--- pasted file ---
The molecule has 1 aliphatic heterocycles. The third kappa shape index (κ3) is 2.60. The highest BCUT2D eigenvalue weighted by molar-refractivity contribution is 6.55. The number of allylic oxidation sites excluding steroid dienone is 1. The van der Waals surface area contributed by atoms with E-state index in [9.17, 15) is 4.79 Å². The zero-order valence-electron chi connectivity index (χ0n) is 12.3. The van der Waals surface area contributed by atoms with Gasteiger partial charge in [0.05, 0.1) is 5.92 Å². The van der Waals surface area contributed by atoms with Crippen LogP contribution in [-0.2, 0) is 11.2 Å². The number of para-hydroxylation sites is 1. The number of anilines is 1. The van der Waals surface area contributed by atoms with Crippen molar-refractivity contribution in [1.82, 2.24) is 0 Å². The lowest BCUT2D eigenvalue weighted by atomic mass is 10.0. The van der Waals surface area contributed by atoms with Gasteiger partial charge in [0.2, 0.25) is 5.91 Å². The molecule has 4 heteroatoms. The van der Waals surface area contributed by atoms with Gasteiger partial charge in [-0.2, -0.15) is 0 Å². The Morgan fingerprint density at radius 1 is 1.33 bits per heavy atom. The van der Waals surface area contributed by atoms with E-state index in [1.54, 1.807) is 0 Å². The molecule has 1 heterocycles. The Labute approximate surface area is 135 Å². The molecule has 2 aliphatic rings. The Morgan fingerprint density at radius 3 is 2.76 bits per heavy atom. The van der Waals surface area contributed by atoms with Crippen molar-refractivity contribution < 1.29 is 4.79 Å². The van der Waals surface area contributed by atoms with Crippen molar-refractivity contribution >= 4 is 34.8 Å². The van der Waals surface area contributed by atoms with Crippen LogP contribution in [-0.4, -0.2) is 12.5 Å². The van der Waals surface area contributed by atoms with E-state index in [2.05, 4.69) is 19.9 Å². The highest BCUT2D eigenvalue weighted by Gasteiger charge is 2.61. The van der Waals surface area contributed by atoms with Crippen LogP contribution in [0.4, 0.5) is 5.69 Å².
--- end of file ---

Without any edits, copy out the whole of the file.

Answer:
The molecule has 1 aliphatic heterocycles. The third kappa shape index (κ3) is 2.60. The highest BCUT2D eigenvalue weighted by molar-refractivity contribution is 6.55. The number of allylic oxidation sites excluding steroid dienone is 1. The van der Waals surface area contributed by atoms with E-state index in [9.17, 15) is 4.79 Å². The zero-order valence-electron chi connectivity index (χ0n) is 12.3. The van der Waals surface area contributed by atoms with Gasteiger partial charge in [0.05, 0.1) is 5.92 Å². The van der Waals surface area contributed by atoms with Crippen LogP contribution in [-0.2, 0) is 11.2 Å². The number of para-hydroxylation sites is 1. The number of anilines is 1. The van der Waals surface area contributed by atoms with Crippen molar-refractivity contribution in [1.82, 2.24) is 0 Å². The lowest BCUT2D eigenvalue weighted by atomic mass is 10.0. The van der Waals surface area contributed by atoms with Gasteiger partial charge in [0.2, 0.25) is 5.91 Å². The molecule has 4 heteroatoms. The van der Waals surface area contributed by atoms with Gasteiger partial charge in [-0.2, -0.15) is 0 Å². The Morgan fingerprint density at radius 1 is 1.33 bits per heavy atom. The van der Waals surface area contributed by atoms with E-state index in [1.54, 1.807) is 0 Å². The molecule has 1 heterocycles. The Labute approximate surface area is 135 Å². The molecule has 2 aliphatic rings. The Morgan fingerprint density at radius 3 is 2.76 bits per heavy atom. The van der Waals surface area contributed by atoms with Crippen molar-refractivity contribution < 1.29 is 4.79 Å². The van der Waals surface area contributed by atoms with Crippen molar-refractivity contribution >= 4 is 34.8 Å². The van der Waals surface area contributed by atoms with Crippen LogP contribution in [-0.4, -0.2) is 12.5 Å². The van der Waals surface area contributed by atoms with E-state index in [2.05, 4.69) is 19.9 Å². The highest BCUT2D eigenvalue weighted by Gasteiger charge is 2.61. The van der Waals surface area contributed by atoms with Crippen LogP contribution in [0.4, 0.5) is 5.69 Å².